9780691147161-0691147167-Utopophobia: On the Limits (If Any) of Political Philosophy

Utopophobia: On the Limits (If Any) of Political Philosophy

ISBN-13: 9780691147161
ISBN-10: 0691147167
Author: Estlund, David
Publication date: 2019
Publisher: Princeton University Press
Format: Hardcover 400 pages
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Book details

ISBN-13: 9780691147161
ISBN-10: 0691147167
Author: Estlund, David
Publication date: 2019
Publisher: Princeton University Press
Format: Hardcover 400 pages

Summary

Acknowledged authors Estlund, David wrote Utopophobia: On the Limits (If Any) of Political Philosophy comprising 400 pages back in 2019. Textbook and eTextbook are published under ISBN 0691147167 and 9780691147161. Since then Utopophobia: On the Limits (If Any) of Political Philosophy textbook was available to sell back to BooksRun online for the top buyback price of $ 2.56 or rent at the marketplace.

Description

A leading political theorist’s groundbreaking defense of ideal conceptions of justice in political philosophy

Throughout the history of political philosophy and politics, there has been continual debate about the roles of idealism versus realism. For contemporary political philosophy, this debate manifests in notions of ideal theory versus nonideal theory. Nonideal thinkers shift their focus from theorizing about full social justice, asking instead which feasible institutional and political changes would make a society more just. Ideal thinkers, on the other hand, question whether full justice is a standard that any society is likely ever to satisfy. And, if social justice is unrealistic, are attempts to understand it without value or importance, and merely utopian?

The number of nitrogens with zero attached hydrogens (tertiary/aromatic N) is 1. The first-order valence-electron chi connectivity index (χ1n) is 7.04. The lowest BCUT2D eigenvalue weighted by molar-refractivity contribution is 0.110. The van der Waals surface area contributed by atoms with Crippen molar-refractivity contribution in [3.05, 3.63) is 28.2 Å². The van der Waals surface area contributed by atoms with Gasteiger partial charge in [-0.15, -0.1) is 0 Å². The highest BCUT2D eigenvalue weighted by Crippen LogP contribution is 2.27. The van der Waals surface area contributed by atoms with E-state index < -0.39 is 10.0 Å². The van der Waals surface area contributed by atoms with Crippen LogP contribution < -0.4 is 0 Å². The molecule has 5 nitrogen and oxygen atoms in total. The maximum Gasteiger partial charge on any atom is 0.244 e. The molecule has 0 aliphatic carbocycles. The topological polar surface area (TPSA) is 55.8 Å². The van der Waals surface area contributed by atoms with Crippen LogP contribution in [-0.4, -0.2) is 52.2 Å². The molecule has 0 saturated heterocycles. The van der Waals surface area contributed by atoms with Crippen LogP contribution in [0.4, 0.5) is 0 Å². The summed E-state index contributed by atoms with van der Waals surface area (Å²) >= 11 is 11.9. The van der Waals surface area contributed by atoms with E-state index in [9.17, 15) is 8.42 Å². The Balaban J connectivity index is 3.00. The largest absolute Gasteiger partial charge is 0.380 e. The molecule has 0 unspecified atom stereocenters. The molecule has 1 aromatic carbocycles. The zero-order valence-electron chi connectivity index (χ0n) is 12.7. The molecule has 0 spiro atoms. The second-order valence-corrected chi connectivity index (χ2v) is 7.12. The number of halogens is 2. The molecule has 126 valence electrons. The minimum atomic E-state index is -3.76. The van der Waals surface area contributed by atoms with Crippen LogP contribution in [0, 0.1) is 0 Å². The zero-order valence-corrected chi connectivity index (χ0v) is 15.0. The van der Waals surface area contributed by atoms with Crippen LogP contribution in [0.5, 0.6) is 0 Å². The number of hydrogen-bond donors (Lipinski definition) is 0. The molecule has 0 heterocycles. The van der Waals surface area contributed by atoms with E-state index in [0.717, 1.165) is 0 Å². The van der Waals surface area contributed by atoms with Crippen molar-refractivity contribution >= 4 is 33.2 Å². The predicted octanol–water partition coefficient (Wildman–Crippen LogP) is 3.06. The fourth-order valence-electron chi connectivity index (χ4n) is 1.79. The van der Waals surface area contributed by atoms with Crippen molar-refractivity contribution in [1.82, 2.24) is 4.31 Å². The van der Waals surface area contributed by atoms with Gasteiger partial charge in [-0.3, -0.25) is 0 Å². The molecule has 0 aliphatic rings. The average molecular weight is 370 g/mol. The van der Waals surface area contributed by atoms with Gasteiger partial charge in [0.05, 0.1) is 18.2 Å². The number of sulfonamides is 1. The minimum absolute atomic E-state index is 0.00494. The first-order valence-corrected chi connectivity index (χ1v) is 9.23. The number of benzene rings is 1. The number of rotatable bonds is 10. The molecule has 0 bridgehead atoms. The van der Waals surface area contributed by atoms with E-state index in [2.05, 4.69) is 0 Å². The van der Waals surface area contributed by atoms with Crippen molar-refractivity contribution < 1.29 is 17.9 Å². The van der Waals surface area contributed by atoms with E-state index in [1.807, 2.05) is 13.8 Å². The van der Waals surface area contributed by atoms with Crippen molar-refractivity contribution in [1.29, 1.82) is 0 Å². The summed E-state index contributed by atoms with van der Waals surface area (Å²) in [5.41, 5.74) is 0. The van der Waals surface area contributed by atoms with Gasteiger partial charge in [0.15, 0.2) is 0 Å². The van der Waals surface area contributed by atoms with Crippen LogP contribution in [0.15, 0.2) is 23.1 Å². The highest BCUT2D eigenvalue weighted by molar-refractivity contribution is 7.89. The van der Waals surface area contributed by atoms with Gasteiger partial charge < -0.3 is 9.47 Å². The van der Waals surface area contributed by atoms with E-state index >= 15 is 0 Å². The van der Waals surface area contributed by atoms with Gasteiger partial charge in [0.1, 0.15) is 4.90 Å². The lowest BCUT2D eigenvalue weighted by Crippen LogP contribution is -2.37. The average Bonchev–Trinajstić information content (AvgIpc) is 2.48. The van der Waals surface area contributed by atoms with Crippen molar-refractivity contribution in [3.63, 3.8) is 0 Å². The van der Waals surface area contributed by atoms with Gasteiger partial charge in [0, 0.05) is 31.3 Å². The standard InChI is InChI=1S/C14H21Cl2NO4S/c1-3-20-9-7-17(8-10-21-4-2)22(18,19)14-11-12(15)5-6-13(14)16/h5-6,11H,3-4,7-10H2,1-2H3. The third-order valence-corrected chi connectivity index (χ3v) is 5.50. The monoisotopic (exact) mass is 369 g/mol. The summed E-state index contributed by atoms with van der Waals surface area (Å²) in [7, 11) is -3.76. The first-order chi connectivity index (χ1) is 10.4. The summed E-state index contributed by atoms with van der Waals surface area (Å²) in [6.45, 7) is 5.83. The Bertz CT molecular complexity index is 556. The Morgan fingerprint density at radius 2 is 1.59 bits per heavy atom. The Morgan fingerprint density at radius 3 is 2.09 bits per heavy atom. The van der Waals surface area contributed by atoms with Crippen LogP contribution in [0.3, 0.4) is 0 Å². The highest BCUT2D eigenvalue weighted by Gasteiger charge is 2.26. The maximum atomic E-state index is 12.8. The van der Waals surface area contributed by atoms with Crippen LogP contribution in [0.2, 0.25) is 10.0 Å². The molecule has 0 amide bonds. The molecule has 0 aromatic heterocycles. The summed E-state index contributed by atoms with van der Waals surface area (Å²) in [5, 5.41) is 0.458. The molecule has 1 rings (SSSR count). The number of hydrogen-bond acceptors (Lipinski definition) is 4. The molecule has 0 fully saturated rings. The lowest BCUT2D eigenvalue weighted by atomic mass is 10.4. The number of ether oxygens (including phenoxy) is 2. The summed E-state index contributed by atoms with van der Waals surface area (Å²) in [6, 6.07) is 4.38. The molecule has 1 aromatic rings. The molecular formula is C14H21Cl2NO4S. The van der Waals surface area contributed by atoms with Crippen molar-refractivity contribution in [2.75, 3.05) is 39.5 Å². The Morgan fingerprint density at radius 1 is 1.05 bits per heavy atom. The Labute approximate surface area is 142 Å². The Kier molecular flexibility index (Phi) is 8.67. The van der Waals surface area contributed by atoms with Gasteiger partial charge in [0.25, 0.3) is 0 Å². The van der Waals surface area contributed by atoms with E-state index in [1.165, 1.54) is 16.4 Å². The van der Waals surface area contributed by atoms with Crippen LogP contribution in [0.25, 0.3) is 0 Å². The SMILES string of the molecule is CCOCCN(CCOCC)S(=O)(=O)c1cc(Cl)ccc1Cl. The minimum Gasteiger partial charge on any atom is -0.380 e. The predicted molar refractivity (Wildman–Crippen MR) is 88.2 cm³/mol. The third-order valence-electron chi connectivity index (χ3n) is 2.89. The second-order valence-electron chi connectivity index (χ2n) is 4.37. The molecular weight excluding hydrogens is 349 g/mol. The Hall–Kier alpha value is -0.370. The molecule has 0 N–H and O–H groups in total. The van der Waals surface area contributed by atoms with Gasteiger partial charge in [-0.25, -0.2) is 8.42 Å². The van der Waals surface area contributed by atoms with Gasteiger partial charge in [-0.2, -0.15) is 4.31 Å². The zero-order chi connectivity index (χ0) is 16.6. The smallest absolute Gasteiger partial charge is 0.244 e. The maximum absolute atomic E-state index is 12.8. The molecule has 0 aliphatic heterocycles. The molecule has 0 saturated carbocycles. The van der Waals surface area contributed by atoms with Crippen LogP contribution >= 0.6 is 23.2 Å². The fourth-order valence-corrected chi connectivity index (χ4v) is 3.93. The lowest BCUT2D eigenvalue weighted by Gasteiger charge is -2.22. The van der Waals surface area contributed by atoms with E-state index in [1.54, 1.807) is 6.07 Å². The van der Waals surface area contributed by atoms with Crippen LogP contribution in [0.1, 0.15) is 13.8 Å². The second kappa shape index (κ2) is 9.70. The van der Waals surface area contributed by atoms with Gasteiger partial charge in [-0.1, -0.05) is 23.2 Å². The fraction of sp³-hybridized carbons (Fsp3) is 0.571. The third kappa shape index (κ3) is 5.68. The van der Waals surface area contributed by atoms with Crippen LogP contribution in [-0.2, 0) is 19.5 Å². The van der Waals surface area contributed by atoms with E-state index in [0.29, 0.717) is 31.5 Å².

Utopophobia argues against thinking that justice must be realistic, or that understanding justice is only valuable if it can be realized. David Estlund does not offer a particular theory of justice, nor does he assert that justice is indeed unrealizable―only that it could be, and this possibility upsets common ways of proceeding in political thought. Estlund engages critically with important strands in traditional and contemporary political philosophy that assume a sound theory of justice has the overriding, defining task of contributing practical guidance toward greater social justice. Along the way, he counters several tempting perspectives, including the view that inquiry in political philosophy could have significant value only as a guide to practical political action, and that understanding true justice would necessarily have practical value, at least as an ideal arrangement to be approximated.

Demonstrating that unrealistic standards of justice can be both sound and valuable to understand, Utopophobia stands as a trenchant defense of ideal theory in political philosophy.

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